Which was a fine attitude for the protagonist in the short story to have (or not). It won’t, however, cut the mustard for a wannabe writer.
I baptized myself as a writer wannabe on 2 January 2008 when I typed the first lines of the first draft of The Ensign Locker. Since that time, I’ve completed five novels plus the short story collection. All those works were subjected to critiques and edits and courtesy reads and reviews.
I’ve submitted my books and other pieces to contests (I only do so if feedback is promised). Every judge, except one, who has judged my books has been female. The last four books, I’ve submitted to Kirkus, Clarion, and Blue Ink. These reviewers have all been female. At least 85% of the editors I’ve either hired myself or use through my publisher are female.
Point being, writer wannabes, of the other gender, better think about wimmin’.
When I was working on Sundown Town Duty Station, I took in a chapter to my critique group. It concerned a US Navy pilot who was the new guy in his squadron, and he was tired of being the new guy. The scene played out in an O Club bar in Yokosuka, Japan. When it was Lou’s turn to critique my five pages, she said, “I didn’t like this at all. It’s just another stupid men-drinking-in-a-bar story.” I treasure her words in my heart. I think of it as my story was a pie I baked for Lou. When she poked her fork through the crust, she found no apple, peach, berry, or cream filling. Nor any four and twenty blackbirds. Just crust. I won’t say Lou made a woman out of me, but she sure learned me a thing or two about reader perspective.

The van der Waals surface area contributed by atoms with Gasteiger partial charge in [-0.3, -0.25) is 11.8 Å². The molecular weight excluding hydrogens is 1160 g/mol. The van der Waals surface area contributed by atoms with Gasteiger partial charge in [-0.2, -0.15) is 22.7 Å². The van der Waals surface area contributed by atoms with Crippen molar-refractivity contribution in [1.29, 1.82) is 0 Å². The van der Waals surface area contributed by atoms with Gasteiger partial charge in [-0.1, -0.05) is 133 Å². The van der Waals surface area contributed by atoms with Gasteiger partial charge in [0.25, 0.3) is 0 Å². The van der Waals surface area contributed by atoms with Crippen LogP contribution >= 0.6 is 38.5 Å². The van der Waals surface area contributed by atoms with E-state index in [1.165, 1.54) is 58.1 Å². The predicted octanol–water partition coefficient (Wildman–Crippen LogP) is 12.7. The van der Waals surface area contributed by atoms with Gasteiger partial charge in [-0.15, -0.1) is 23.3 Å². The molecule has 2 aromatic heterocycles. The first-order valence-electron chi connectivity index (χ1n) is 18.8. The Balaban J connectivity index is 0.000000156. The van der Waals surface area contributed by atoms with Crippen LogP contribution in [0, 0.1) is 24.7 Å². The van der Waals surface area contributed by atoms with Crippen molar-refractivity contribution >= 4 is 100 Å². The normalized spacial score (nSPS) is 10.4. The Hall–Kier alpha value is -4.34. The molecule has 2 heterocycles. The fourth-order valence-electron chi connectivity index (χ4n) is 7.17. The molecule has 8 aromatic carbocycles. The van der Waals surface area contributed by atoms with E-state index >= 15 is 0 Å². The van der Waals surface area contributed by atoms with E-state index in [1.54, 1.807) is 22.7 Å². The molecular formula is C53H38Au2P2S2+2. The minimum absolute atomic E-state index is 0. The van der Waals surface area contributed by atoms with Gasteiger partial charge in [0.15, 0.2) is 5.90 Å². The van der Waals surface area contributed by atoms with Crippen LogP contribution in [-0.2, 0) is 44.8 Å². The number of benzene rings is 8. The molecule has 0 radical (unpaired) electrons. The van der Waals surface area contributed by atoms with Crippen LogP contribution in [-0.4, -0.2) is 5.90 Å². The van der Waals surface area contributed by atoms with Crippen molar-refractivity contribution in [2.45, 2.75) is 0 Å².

I add now an excerpt from the Clarion Review of War Stories.
Another highlight of the collection is “Voices,” the final short story in the book. “Voices have always swirled around—yours, theirs, his, hers, mine,” the narrator says. “It’s the first-person, plural possessive pronoun I have trouble hooking onto the word voice. Our Voice.” While the story deals with very concrete details of the narrator’s thirty-six years in the navy, this abstract exploration of “voice” captures the essence and ingenuity of War Stories in a lyrical, almost poetic way.
I love you, Clarion Reviewer. In a lyrical and poetic way.
And thanks; Lou.